In his 1941 short story, “Runaround,” Isaac Asimov created his three laws of robotics:
- A robot may not injure a human being or, through inaction, allow a human being to come to harm.
- A robot must obey orders given it by human beings, except where such orders would conflict with the first law, and
- A robot must protect its own existence as long as such protection is not conflict with the first or second law.
Asimov’s three laws, everyone brings them up. They were a plot device by a guy – who had never seen a robot – to drive story. If you were to think about it for five seconds, they are a reasonable three things to come up with. If you think about it for ten seconds, they fall apart of course. We do need structures and we do need a way of thinking about the ethics and morality of a social impact of robots. But I think it’s way more nuanced – way, way, way more nuanced – than you could compile into a paragraph of text.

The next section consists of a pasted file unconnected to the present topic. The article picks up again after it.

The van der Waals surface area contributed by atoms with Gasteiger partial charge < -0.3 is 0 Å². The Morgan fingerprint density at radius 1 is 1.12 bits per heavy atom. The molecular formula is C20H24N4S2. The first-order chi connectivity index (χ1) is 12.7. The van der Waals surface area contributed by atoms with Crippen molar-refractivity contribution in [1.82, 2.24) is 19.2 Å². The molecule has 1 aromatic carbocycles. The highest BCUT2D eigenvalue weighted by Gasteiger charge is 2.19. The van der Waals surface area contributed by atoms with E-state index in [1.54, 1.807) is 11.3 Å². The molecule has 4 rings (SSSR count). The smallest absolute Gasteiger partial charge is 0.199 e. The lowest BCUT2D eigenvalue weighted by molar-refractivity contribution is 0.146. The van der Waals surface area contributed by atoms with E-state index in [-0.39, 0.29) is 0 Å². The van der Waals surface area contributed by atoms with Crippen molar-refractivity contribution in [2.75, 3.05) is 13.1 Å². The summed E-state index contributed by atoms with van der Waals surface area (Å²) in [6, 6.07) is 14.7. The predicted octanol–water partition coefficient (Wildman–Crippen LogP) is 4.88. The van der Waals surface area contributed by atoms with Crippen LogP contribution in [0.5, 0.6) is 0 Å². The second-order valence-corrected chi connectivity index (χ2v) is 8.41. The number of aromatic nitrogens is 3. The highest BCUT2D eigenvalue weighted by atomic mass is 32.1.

I mean something even simple like, a robot should always do what you tell them to do, they should always get out of your way, that might not actually make sense. If the robots are all trying to get out of your way and so on, but there’s a needed delivery or they actually need to get somewhere, then maybe the robot does actually need to take priority over the humans. You can’t really have those conversations when you start from the place of, you know, all robots should kowtow to humans and stuff.
Cindy Grimm is an American computer scientist, roboticist, and mechanical engineer. Bill Smart researches the areas of robotics and machine learning. Both are professors in the College of Engineering at Oregon State University.